At IBC 2017, however, everything pretty much came together. Perhaps most notably, during the show, SMPTE formally announced that IP standards ST-2110 parts 10, 20 and 30 are now approved. That’s a significant step forward, although there’s still plenty to be done. ST-2110, according to SMPTE, radically alters the way professional media streams can be handled, processed, and transmitted, and goes beyond merely replacing SDI with IP to support the creation of an entirely new set of applications that leverage what’s going on in the IT world. In the event, you could say that, with SMPTE’s announcement, AIMS ‘won’ – although the real winner was our industry.
Bigger and better
A feature of the show this year was the IP Showcase. It’s not the first time this has been organised by AIMS, but this year’s was much bigger and better than previously, with over 50 vendors – including Bridge Technologies – demonstrating real world IP interoperability based on what were, until September 18, ST-2110 final draft standards.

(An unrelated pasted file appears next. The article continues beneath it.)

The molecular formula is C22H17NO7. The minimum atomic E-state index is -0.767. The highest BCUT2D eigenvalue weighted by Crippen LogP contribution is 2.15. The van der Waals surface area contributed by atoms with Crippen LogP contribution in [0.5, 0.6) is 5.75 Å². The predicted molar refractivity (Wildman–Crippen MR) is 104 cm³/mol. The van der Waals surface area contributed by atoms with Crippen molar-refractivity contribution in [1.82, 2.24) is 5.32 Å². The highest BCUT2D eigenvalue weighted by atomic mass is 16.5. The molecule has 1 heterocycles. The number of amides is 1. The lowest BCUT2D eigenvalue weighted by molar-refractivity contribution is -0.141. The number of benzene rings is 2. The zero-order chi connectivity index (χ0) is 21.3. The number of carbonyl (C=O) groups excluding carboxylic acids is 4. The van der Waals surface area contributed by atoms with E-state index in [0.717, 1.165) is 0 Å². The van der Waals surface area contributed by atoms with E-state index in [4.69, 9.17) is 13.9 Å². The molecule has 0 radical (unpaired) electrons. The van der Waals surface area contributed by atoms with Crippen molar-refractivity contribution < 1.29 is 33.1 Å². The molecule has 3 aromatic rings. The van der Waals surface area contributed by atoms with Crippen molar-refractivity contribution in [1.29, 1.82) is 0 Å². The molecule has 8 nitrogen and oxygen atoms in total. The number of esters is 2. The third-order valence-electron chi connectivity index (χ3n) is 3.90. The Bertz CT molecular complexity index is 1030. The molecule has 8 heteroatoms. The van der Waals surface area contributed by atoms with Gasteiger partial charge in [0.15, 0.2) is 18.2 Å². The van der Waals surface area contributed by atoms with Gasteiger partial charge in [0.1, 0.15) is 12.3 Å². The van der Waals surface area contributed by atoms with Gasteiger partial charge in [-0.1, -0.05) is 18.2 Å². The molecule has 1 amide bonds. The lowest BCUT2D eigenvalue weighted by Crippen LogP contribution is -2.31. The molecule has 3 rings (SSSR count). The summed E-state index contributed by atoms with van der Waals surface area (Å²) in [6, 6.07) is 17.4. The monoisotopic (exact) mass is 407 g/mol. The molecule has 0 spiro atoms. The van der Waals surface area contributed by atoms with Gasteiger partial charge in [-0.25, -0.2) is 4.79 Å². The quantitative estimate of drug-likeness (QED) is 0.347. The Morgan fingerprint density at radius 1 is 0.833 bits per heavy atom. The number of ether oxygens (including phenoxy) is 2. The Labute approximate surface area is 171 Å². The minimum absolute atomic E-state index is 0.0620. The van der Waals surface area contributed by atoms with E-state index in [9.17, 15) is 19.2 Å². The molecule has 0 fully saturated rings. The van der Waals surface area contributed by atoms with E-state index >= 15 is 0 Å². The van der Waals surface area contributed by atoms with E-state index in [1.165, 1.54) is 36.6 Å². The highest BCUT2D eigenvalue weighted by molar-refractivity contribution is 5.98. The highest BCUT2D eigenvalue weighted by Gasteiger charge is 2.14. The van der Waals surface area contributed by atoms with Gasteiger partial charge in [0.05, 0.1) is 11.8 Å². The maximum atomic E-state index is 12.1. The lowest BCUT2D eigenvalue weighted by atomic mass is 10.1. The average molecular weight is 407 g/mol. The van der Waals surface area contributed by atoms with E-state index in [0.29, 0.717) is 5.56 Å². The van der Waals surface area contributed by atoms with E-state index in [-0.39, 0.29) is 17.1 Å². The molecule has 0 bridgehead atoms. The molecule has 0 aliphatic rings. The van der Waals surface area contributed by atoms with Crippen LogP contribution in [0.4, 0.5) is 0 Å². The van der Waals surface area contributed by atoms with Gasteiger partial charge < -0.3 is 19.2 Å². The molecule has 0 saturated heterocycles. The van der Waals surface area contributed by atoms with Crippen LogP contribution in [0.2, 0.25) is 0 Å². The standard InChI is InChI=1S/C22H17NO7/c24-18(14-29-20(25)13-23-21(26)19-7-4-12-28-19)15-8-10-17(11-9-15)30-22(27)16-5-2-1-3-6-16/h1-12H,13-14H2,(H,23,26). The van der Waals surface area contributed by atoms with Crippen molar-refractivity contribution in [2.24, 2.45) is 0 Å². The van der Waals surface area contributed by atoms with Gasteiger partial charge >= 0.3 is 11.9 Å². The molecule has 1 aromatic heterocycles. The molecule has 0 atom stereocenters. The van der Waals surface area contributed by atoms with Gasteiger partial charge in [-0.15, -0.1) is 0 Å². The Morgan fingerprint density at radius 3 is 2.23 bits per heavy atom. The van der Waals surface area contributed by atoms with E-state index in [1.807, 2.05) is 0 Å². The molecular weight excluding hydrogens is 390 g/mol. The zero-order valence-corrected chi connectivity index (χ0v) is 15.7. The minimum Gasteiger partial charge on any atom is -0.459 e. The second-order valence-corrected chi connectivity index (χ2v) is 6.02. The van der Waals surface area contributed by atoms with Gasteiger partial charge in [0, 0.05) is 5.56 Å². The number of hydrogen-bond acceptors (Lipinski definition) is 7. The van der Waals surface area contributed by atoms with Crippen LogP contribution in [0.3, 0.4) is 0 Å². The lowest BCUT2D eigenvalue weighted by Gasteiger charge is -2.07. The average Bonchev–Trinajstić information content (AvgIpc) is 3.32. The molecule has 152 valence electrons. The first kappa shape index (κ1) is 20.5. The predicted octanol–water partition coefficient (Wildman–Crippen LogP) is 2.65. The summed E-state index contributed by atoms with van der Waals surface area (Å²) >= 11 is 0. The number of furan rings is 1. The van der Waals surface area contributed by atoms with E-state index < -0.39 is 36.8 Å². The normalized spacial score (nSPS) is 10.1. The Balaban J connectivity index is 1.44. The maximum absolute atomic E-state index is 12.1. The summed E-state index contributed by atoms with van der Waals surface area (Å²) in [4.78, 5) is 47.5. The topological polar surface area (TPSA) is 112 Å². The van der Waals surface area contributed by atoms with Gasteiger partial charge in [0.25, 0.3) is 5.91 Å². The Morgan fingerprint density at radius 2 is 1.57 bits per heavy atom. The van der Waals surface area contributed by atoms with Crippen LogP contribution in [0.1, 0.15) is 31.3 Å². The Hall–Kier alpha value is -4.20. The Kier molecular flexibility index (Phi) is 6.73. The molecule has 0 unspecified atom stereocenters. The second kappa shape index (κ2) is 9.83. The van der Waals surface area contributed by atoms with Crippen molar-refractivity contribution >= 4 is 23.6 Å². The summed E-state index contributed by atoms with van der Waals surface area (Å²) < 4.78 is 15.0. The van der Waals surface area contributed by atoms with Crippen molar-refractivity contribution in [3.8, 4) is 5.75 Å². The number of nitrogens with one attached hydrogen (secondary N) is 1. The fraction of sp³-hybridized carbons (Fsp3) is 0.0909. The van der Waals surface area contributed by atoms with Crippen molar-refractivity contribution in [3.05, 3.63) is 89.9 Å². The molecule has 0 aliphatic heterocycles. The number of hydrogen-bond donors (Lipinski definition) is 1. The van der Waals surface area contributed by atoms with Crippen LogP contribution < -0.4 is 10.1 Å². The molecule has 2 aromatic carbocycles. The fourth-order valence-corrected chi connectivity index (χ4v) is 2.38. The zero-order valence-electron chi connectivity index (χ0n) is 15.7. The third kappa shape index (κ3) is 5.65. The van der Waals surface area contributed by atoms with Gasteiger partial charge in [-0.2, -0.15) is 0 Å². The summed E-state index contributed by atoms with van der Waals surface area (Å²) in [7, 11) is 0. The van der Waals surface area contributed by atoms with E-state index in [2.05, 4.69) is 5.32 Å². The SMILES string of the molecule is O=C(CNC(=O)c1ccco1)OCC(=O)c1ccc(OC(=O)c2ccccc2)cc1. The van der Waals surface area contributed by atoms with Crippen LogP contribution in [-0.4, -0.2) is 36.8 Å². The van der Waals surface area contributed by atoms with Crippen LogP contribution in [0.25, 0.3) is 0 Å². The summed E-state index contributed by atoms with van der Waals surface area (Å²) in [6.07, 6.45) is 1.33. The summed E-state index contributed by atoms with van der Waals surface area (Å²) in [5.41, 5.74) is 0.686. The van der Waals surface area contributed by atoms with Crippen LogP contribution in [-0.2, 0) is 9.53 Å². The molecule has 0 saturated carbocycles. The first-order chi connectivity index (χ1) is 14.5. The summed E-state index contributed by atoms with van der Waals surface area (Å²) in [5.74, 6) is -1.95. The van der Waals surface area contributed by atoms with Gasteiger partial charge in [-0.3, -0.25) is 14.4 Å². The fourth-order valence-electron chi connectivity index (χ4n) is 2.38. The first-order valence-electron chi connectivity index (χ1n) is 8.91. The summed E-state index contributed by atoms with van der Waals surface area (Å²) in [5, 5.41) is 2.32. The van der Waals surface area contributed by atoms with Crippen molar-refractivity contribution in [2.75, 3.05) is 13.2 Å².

We made our own contribution to demonstrating the levels of interoperability that are now possible. On our IBC stand, we were showcasing our VB440-SW dual 40 Gigabit Ethernet probe, using live streams that enabled visitors to view network performance in real time and showing how the SMPTE ST-2110 standard is a practicable way forward.
IBC was also excellent from our point of view. Not only did we have our biggest ever stand, but we also demonstrated a radically new user interface we’ve been working on this year, and that we’ll announce next year. It will provide an entirely new way of viewing network behaviour, enabling media professionals and others to obtain a highly intuitive view of data activity on the network with unprecedented accuracy and speed. It is also designed to make it clear, in an ST-2110 and ST-2022 world, which packets are audio, which are video, which are control and so on – something that has not been achieved previously. It’s an outstanding tool for those in media production dealing with high bitrate video as characterised by ST-2110 and ST-2022.6 who need to have real-time, highly accurate knowledge of the behaviour of networked packets and precise information about the content being carried.